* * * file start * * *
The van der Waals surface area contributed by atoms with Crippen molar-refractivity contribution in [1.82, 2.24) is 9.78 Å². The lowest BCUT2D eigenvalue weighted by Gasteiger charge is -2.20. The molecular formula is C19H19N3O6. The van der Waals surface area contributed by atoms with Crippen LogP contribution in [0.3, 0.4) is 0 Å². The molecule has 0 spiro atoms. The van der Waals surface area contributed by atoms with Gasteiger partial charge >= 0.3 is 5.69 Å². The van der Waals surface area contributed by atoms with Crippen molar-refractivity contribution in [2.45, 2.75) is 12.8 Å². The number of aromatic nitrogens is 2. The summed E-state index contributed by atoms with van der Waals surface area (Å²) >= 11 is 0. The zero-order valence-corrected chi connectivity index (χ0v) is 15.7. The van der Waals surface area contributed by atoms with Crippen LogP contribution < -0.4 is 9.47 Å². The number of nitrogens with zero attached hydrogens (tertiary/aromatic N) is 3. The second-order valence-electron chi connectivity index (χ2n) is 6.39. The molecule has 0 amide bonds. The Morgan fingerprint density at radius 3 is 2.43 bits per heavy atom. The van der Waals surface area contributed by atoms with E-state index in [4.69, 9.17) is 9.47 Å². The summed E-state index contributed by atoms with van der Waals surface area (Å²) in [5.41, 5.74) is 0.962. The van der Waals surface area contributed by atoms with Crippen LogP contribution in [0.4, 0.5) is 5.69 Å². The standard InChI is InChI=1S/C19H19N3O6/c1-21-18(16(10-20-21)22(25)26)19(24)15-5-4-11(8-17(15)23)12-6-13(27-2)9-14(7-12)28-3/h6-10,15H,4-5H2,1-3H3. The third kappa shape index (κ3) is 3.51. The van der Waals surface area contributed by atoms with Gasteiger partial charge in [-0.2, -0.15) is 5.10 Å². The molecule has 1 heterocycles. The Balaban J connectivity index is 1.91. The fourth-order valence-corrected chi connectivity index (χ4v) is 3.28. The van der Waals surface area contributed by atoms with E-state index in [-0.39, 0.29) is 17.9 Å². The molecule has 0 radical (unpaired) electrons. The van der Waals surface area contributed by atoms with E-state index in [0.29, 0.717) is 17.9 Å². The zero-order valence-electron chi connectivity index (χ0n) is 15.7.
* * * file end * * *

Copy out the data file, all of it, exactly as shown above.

The van der Waals surface area contributed by atoms with Crippen molar-refractivity contribution in [1.82, 2.24) is 9.78 Å². The lowest BCUT2D eigenvalue weighted by Gasteiger charge is -2.20. The molecular formula is C19H19N3O6. The van der Waals surface area contributed by atoms with Crippen LogP contribution in [0.3, 0.4) is 0 Å². The molecule has 0 spiro atoms. The van der Waals surface area contributed by atoms with Gasteiger partial charge >= 0.3 is 5.69 Å². The van der Waals surface area contributed by atoms with Crippen molar-refractivity contribution in [2.45, 2.75) is 12.8 Å². The number of aromatic nitrogens is 2. The summed E-state index contributed by atoms with van der Waals surface area (Å²) >= 11 is 0. The zero-order valence-corrected chi connectivity index (χ0v) is 15.7. The van der Waals surface area contributed by atoms with Crippen LogP contribution < -0.4 is 9.47 Å². The number of nitrogens with zero attached hydrogens (tertiary/aromatic N) is 3. The second-order valence-electron chi connectivity index (χ2n) is 6.39. The molecule has 0 amide bonds. The Morgan fingerprint density at radius 3 is 2.43 bits per heavy atom. The van der Waals surface area contributed by atoms with E-state index in [4.69, 9.17) is 9.47 Å². The summed E-state index contributed by atoms with van der Waals surface area (Å²) in [5.41, 5.74) is 0.962. The van der Waals surface area contributed by atoms with Crippen LogP contribution in [0.4, 0.5) is 5.69 Å². The standard InChI is InChI=1S/C19H19N3O6/c1-21-18(16(10-20-21)22(25)26)19(24)15-5-4-11(8-17(15)23)12-6-13(27-2)9-14(7-12)28-3/h6-10,15H,4-5H2,1-3H3. The third kappa shape index (κ3) is 3.51. The van der Waals surface area contributed by atoms with Gasteiger partial charge in [-0.2, -0.15) is 5.10 Å². The molecule has 1 heterocycles. The Balaban J connectivity index is 1.91. The fourth-order valence-corrected chi connectivity index (χ4v) is 3.28. The van der Waals surface area contributed by atoms with E-state index in [-0.39, 0.29) is 17.9 Å². The molecule has 0 radical (unpaired) electrons. The van der Waals surface area contributed by atoms with E-state index in [0.29, 0.717) is 17.9 Å². The zero-order valence-electron chi connectivity index (χ0n) is 15.7.